HB 293: Undermining Plea in Abeyance
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When an individual commits a relatively minor crime, the courts may offer them a plea in abeyance. If they agree to it, the individual must plead guilty or no contest to their charges, and complete the necessary conditions of the agreement, such as paying associated fines. After a set period of time (up to one year) has passed without a violation of the agreement, the court will dismiss the charges, leaving no conviction on the individual’s record.
A plea and abeyance is an excellent tool that courts can utilize to address first time and low-level offenders. These agreements incentivize good behavior and compliance from offenders while ensuring courts don’t get clogged down from small cases.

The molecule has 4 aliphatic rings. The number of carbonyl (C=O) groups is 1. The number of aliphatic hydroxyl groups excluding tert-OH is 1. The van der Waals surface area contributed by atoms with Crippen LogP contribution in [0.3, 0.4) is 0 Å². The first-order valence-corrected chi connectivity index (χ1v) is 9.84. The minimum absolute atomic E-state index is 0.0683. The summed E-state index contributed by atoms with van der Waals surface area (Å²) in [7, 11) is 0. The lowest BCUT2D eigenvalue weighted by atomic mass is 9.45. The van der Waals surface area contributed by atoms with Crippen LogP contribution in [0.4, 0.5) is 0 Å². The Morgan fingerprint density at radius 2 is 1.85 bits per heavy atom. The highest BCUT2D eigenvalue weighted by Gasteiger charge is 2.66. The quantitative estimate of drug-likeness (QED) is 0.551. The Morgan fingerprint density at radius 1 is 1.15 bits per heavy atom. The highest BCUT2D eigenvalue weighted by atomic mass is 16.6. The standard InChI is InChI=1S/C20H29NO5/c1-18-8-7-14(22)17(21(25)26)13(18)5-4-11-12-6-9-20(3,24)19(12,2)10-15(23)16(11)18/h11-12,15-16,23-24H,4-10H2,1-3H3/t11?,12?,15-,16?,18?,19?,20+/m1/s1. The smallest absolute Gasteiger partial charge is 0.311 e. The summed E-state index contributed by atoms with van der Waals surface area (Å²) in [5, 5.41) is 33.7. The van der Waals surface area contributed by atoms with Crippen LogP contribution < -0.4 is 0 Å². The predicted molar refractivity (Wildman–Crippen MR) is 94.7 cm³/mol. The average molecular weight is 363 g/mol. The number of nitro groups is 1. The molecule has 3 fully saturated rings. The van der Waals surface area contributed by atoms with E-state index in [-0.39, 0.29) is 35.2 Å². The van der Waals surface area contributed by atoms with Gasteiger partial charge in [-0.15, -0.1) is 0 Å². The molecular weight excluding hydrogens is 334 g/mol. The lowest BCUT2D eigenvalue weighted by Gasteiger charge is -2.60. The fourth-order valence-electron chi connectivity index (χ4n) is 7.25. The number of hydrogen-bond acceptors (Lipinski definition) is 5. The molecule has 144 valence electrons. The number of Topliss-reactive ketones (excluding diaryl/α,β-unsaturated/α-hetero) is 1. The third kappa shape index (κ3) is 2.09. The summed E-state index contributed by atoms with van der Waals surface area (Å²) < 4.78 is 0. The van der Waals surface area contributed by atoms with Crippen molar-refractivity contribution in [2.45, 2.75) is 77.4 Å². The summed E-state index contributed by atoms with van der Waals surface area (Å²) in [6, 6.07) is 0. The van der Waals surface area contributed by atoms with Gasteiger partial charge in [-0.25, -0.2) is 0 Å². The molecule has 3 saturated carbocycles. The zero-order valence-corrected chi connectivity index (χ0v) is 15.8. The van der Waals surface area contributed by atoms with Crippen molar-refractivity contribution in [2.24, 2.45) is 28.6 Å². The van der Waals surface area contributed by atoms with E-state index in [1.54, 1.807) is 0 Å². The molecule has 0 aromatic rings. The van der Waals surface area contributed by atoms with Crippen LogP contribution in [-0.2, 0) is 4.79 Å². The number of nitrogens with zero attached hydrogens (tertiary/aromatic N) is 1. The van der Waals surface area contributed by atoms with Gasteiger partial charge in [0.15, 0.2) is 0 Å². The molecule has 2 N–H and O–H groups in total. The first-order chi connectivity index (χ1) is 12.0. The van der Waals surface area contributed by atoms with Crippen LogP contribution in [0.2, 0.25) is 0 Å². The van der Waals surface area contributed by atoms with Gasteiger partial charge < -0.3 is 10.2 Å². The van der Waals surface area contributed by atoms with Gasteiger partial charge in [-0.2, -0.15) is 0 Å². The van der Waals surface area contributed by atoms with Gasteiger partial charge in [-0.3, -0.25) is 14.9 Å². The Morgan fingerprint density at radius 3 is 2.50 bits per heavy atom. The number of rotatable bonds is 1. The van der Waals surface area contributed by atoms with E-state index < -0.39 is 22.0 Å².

A major benefit of the plea and abeyance agreement is that it guarantees that no convictions will be placed on an individual’s record once they have completed the terms of the agreement. House Bill 293 sponsored by Representative LaWanna Shurtliff would change that.
The bill would require that a plea in abeyance be held on an individual’s record as the equivalent of a conviction for ten years for the purpose of future sentencing enhancements. This means that individuals who entered into a plea in abeyance could have judges increase penalties for them, even though the crime was completely unrelated and already eliminated from their record pursuant to the agreement.
This bill completely undermines the essential purpose of a plea in abeyance agreement. These agreements are made in large part, to ensure that the individual does not have a criminal record for a past mistake. In a time of over-criminalization and over-crowding of jails and prisons, it’s essential that Utah identifies ways to reduce sentences rather than lengthen them.